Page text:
Little Echoes by Tom Powell.

Danielle and Shejenthran are pictured above.

It was my first visit to the 50 seater venue The Hope Theatre and hopefully not my last. Like many Fringe Theatres, it has a friendly atmosphere, bar and food available. I can see why this one, in particular, has won awards.

All credit must go to Tom Powell for his new fast-paced, thought-provoking and hard-hitting play Little Echoes. The 90-minute performance takes place over a year in the life of Danielle played by Maisie Preston, a young girl groomed into the sex industry by what appears to be a new bright singing career. Running parallel to her story is Shejenthran who witnesses his brothers acid attack and his struggle to get the answers as to who did it.

As the plot develops we are left questioning how the authorities who are meant to protect us can fail. Alongside this we also see June taking the unusual role as the driver and PA for Henson, the lead in the sex industry section featured in the play. Leaving us to question as to who is really capable of doing what when it comes to obtaining a better life.

As Shajenthran played Mikhail DeVille becomes driven by an obsession to find the young lad responsible for attacking his brother with acid. He stumbles into a sinister world where things are definitely not what they seem. The two stories collide ending in tragedy.

June can be seen above standing over the frightened Danielle.

June played by Caira Pouncett appears at first to be running around in the role of personal assistant to Henson, who we only ever know through phone calls. The details of the jobs she attends lack detailed information at the beginning. As the plot develops we become exposed to the seedier details as she explains more about the jobs she is doing and her role in the industry.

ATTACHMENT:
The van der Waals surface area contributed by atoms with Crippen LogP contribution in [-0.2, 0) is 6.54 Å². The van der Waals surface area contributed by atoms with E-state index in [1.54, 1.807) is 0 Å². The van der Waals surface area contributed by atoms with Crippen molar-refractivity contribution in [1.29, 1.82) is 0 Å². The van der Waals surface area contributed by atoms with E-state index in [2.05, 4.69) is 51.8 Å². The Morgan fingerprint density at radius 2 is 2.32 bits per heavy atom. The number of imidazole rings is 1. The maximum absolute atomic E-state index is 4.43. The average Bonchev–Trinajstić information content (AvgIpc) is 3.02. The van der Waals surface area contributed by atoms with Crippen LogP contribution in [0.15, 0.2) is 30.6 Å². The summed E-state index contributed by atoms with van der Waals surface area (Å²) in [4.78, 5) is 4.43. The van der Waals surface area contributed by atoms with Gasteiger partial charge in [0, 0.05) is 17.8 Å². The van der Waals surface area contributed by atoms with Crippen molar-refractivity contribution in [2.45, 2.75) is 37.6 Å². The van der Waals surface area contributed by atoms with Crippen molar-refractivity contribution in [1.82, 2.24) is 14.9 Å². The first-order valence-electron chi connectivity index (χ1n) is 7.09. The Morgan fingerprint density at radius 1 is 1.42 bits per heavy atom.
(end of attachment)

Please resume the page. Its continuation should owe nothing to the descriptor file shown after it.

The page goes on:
Danielle in conversation with Henson pictured above.

Drugs are prevalent throughout the play in the form of cocaine, used frequently by June onto her gums in order to numb the pain when she is asked to tackle more difficult tasks. Somehow blocking out the reality of the job she is doing in this seedy society she is involved with.

The trend at the moment in new plays and films is to challenge our concepts about sex trafficking and human traffickers all being run by male-only gangs. By casting the role as female it adds another dimension to these hideous crimes and teaches us that we are all human and gender does not make you immune from committing these offences.

Amazing performances by all three cast members as the nature of their roles must be demanding and exhausting.

Raising awareness of how exploitation begins through the guise of a conventional romance and switching the roles is extremely important. As we need to be aware that these crimes are still being committed and young girls like Danielle are still at risk. The donations collected at the end of this play for the charity beyond the streets who help and make a difference in the people’s lives who are being rescued from exploitation.

Four Stars.


Danielle – Maisie Preston.

June – Ciara Pouncett.

Shejenthran – Mikhael DeVille.

Written by Tom Powell.

Directed by Stephen Bailey.

Photographs by Will Alder.

Design by Jess Staton.



Playing at The Hope Theatre from 19th February to 9th March 2019.
The Hope Theatre is above the Hope & Anchor pub, 207 Upper Street, Islington, London, N1 1RL.

It is found on the corner of Upper Street and Islington Park Street.



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